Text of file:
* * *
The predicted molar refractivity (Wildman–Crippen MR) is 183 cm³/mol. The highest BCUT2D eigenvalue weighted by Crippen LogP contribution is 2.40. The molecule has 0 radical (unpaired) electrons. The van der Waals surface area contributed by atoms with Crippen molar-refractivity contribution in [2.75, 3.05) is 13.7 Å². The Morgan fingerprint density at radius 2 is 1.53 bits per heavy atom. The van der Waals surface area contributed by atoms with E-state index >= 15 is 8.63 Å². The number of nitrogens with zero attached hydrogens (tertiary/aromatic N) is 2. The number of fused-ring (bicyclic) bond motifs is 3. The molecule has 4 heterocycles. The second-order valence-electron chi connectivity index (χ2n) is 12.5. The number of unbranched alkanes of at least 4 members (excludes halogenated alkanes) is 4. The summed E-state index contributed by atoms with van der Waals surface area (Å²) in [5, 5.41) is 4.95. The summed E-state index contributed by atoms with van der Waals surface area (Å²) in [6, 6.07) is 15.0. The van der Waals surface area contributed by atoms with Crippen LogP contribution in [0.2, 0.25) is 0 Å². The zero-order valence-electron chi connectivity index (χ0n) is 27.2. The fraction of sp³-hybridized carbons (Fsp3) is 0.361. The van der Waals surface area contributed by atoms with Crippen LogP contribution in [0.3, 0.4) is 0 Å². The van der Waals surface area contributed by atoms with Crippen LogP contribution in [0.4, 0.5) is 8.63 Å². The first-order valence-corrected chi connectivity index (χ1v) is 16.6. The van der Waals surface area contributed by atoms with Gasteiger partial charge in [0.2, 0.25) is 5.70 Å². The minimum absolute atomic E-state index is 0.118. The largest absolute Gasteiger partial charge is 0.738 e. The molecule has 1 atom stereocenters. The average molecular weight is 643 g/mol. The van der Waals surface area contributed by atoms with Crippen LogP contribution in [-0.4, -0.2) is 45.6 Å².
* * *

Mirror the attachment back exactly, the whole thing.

The predicted molar refractivity (Wildman–Crippen MR) is 183 cm³/mol. The highest BCUT2D eigenvalue weighted by Crippen LogP contribution is 2.40. The molecule has 0 radical (unpaired) electrons. The van der Waals surface area contributed by atoms with Crippen molar-refractivity contribution in [2.75, 3.05) is 13.7 Å². The Morgan fingerprint density at radius 2 is 1.53 bits per heavy atom. The van der Waals surface area contributed by atoms with E-state index >= 15 is 8.63 Å². The number of nitrogens with zero attached hydrogens (tertiary/aromatic N) is 2. The number of fused-ring (bicyclic) bond motifs is 3. The molecule has 4 heterocycles. The second-order valence-electron chi connectivity index (χ2n) is 12.5. The number of unbranched alkanes of at least 4 members (excludes halogenated alkanes) is 4. The summed E-state index contributed by atoms with van der Waals surface area (Å²) in [5, 5.41) is 4.95. The summed E-state index contributed by atoms with van der Waals surface area (Å²) in [6, 6.07) is 15.0. The van der Waals surface area contributed by atoms with Crippen LogP contribution in [0.2, 0.25) is 0 Å². The zero-order valence-electron chi connectivity index (χ0n) is 27.2. The fraction of sp³-hybridized carbons (Fsp3) is 0.361. The van der Waals surface area contributed by atoms with Crippen LogP contribution in [0.3, 0.4) is 0 Å². The van der Waals surface area contributed by atoms with Crippen LogP contribution in [0.4, 0.5) is 8.63 Å². The first-order valence-corrected chi connectivity index (χ1v) is 16.6. The van der Waals surface area contributed by atoms with Gasteiger partial charge in [0.2, 0.25) is 5.70 Å². The minimum absolute atomic E-state index is 0.118. The largest absolute Gasteiger partial charge is 0.738 e. The molecule has 1 atom stereocenters. The average molecular weight is 643 g/mol. The van der Waals surface area contributed by atoms with Crippen LogP contribution in [-0.4, -0.2) is 45.6 Å².